Then I tried /sbin/dhcpcd and got the below from /etc/dhcpc/dhcpcd-eth1.info (slightly modified to avoid hackers).

As you can see my hostname for dhcp is still dhcppc2

Tried it also as /sbin/dhcpcd -h monster eth1 and /sbin/dhcpcd eth1 -h monster and still got the same thing below. Any thoughts?

IPADDR=192.168.0.3
NETMASK=255.255.255.0
NETWORK=192.168.0.0
BROADCAST=192.168.0.255
GATEWAY=192.168.0.1
HOSTNAME=dhcppc2
DOMAIN=potlnd1.or.home.com
DNS=24.0.48.33,24.0.48.34
DHCPSID=192.168.0.1
DHCPGIADDR=0.0.0.0
DHCPSIADDR=192.168.0.1
DHCPCHADDR=00:01:02:4B:E6:13
DHCPSHADDR=00:30:AB:04:5D:0B
DHCPSNAME=c119XXXX-X
LEASETIME=4294967295
RENEWALTIME=2147483647
REBINDTIME=3758096377
 
Old 11-29-2001, 03:05 PM   #13
mcleodnine
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OK. When sending a request for a DHCP address to most cable ISPs, you usually need to send the client-identifier (given to you when you signed up for the service). That is what the '-h' directive is used for. Sending '-h monster' won't do much for you as I doubt their server will see that as a valid client-id. If the '-H' is used, your dhcp client will set the hostname sent from the dhcp server. Use the client-id supplied by your ISP (dhcpcd eth1 -h your_client_id) Don't use the '-H' and all should be well.

...

carp!

I re-read the thread from the beginning. Your netgear router is giving out the IP address. Better read up on the netgear setup. The above applies for the negtiation between the router and your ISP. dhcpcd with no options should give you the correct results unless the router is forcing the hostname (doubt it).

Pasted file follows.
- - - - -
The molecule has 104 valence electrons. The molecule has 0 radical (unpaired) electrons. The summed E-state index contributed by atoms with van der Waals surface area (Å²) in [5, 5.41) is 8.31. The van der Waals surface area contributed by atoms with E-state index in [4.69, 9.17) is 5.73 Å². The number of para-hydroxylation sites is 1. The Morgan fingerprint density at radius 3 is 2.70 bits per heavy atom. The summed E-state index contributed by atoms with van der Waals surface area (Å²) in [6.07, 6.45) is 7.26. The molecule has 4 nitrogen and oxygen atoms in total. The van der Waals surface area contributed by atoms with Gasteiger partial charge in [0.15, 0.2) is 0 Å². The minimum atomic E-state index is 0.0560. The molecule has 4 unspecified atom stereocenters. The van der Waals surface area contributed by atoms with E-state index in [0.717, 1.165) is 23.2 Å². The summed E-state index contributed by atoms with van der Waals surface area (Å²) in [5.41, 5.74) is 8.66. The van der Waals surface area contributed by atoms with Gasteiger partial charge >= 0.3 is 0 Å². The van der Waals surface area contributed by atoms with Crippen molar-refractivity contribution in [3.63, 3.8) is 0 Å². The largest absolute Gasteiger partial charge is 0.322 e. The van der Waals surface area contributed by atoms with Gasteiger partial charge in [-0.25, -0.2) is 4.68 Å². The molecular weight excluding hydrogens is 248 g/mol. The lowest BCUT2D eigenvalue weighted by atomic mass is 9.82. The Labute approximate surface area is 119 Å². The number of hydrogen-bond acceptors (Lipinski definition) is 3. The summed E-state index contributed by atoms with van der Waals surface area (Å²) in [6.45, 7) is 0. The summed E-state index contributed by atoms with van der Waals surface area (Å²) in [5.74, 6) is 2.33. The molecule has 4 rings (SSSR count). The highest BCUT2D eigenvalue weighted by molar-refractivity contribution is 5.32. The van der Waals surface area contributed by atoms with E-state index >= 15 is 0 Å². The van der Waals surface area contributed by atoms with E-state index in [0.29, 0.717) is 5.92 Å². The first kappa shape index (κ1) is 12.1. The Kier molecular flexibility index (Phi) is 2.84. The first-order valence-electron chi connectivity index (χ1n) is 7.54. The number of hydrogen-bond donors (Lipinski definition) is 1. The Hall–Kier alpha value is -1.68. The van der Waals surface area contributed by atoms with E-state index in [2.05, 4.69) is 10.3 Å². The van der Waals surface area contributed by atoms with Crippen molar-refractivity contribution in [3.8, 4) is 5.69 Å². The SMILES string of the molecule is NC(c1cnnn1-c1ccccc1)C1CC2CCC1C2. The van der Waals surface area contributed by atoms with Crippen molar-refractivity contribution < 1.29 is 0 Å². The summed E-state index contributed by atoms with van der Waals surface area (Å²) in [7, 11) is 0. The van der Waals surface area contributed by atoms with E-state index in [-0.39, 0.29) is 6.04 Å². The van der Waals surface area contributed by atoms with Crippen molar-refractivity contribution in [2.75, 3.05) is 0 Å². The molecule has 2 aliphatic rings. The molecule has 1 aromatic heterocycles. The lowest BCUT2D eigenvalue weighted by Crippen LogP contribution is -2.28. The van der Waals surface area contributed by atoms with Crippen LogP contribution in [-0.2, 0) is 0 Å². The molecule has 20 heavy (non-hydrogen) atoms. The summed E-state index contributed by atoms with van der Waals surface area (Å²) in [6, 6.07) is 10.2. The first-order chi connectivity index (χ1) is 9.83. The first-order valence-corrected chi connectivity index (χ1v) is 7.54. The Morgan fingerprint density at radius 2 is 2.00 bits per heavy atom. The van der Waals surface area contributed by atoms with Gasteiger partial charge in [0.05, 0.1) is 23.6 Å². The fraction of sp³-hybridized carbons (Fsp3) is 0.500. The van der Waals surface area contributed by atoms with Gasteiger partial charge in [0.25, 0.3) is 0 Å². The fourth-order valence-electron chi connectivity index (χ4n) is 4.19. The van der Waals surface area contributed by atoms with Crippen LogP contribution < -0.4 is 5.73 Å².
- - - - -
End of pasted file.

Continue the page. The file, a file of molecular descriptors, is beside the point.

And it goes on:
Last edited by mcleodnine; 11-29-2001 at 03:11 PM.
 
Old 11-29-2001, 04:19 PM   #14
mjakob
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How's about just setting up the linux box with a static IP? Is it just a matter of pride to get the DHCP leases working or is there some other reason?

-Mark
 
Old 11-29-2001, 04:56 PM   #15
finegan
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You could try a static, although it probably won't work because these home routers typically won't forward unless you've gotten a lease from them.

Yeah, I'm with mcleodnine, your router is force-feeding your box that hostname. There has to be a way to disable that.

-cheers,

Finegan